How I Went from Temporary Admin Assistant to a Project Manager in 14 Months
About 16 months ago I was struggling to find a job. I would have accepted just about anything just to bulk up my resume when a recruiter from Robert Half reached out to me. She'd recognized my name because she was also from Minnesota, so we scheduled a call and within a week she had me in interviews for receptionist and administrative assistant positions. Was this something I wanted? Not exactly, but I was desperate.
I showed up for every interview she passed my way, even if the job didn't sound appealing, at least it would be good interview practice. For about two weeks it seemed like I had an interview or follow up interview every other day. That's when she found a position for a temporary administrative assistant at a start-up tech company.
It was one of my most memorable interviews, probably because the person interviewing me seemed more stressed than I was. Turns out she was insanely overworked and under a lot of pressure. I did my best to remain calm and helped her as she tried to get things printed and signed. Needless to say, I was offered the job less than 48 hours later.
The job was temporary with a 3 month contract. Worst case scenario, I'd have more on my resume. I quickly learned that it was going to be a high demand job, it was in the tech industry after all, so what else did I expect. I worked my butt off and in less than 2 months they were in negotiations to buy me out of my temp contract and offered me a full-time salaried position with benefits. Fast forward a few months of me working non-stop to claw my way into a better position, they closed their doors. Unfortunately that's always a risk with start-ups and at the time it was good for all of us.
I did another project or two for the president of the company as a freelancer after that and then went off in my own direction. Fast forward another few months to August 2019 I get a text message from the previously mentioned president of the company saying that he was at lunch with some old coworkers and they were all talking about me. I was honestly surprised and flattered. I was only an administrative assistant when I worked with all of them, after all. Well, I come to find out that a few of them are working on a new project and wanted to bring someone on to do more of the executive assistant type duties. So I mentioned my current status and that I only had about 10 hours per week to spare and would want to work from home. They accepted and offered to pay me almost 20% more than they were paying me before.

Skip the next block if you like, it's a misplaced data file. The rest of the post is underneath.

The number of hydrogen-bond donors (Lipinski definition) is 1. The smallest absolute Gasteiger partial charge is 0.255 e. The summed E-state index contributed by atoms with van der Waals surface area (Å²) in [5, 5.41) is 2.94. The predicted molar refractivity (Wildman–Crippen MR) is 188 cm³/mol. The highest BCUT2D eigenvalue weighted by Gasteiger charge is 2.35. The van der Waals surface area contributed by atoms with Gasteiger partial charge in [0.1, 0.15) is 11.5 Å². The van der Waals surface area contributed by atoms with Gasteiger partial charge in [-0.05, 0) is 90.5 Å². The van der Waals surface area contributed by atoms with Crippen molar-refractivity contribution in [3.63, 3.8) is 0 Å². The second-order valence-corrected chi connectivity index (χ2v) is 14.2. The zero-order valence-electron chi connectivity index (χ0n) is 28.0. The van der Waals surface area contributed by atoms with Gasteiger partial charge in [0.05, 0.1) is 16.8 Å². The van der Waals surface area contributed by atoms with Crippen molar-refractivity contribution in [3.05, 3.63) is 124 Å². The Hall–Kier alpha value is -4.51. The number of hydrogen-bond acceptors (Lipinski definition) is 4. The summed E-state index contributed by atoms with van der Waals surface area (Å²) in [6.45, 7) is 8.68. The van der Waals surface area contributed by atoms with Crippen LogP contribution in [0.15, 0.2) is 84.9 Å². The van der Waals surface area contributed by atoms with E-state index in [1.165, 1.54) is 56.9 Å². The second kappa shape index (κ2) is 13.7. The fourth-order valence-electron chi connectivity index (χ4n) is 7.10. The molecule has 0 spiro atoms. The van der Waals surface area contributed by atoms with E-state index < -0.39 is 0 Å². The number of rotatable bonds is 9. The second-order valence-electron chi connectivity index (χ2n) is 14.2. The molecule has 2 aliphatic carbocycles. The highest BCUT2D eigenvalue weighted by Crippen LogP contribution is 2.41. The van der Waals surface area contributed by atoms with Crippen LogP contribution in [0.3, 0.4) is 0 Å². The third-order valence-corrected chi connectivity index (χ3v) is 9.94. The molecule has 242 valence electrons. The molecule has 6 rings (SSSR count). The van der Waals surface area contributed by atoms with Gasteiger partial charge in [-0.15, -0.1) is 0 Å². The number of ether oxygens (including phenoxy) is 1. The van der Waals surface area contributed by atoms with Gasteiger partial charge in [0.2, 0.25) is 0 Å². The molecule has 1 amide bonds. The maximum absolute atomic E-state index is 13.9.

Of course I said yes, I'd be crazy not to. It's now four months later and they've added hours and deemed me a project manager for their company. So here I am now, 14 months after being a temporary administrative assistant for this company and am now a work-from-home project manager. It sometimes doesn't feel real. How did I do it? Let me tell you...
Be Willing + Responsive
If you can get something done, get it done. Even if it isn't "part of your job description". Going above and beyond shows you are willing and able to be a team player and it shows them what your competencies are so that when jobs above yours open up, they've already seen you perform some of the duties per that job's description. Also, ALWAYS respond within 24 hours. Even if you don't have an answer, give a quick progress update so they know you're working on it and haven't neglected a project.
Under Promise and Over Deliver
I LIVE by this. If you think you can get a project done by 4pm but know it'll be done by 5pm, say it'll be done by 5pm. Then if you get it done at 4pm, they'll be impressed. This works for what you can get for them too. I have had to do research projects in the past and I always say things like "I'll see what I can find", instead of "I'll find that for you." Why? Because if you can't find it, they'll be disappointed and it'll seem like you couldn't get the job done.
Fake It 'Til You Make It
This used to seem so cliche to me until I had no choice but to implement it and boy does it work! I've been asked to do projects that I knew were possible but didn't know how to do them yet, so I said I'd get it done, did my research and handled it. No one needs to know that you don't know how to do everything right now, but if you're willing to figure it out, bonus points for you!
If you don't respect yourself and your time, they won't respect you. Saying no doesn't make you difficult to work with, it just means you can't do it in the given timeframe. Keep in mind, you also don't need to give a reason why you can't do something. If they ask you should probably answer, but 9 times out of 10 they'll just work with you to fit your schedule.
Stop Caring What Others Think
I used to lose sleep over things I'd say or fear of sounding stupid. Then I decided to really listen and pay attention to other people in meetings. Guess what, they stumble over their words too. They forget their train of thought too. No one is perfect. So don't lose sleep over wanting your speech to be perfect in a business meeting. Let your brain and energy worry about other things that truly matter. Whether or not you said "um" really doesn't matter as much as you think it does.
Stop Waiting for a Fairy Godmother
News flash! Things don't get handed to you. If you're sitting there waiting around for the promotion, chances are you won't get it. I had to ask. I had to literally stick my resume into their hands. I went to plenty of interviews I knew I wouldn't get just for the practice. When the chance to go to CES in Las Vegas presented itself and I knew it would be a great time for me to showcase my talents, I asked if I could go to assist. If you want something, go out and get it yourself.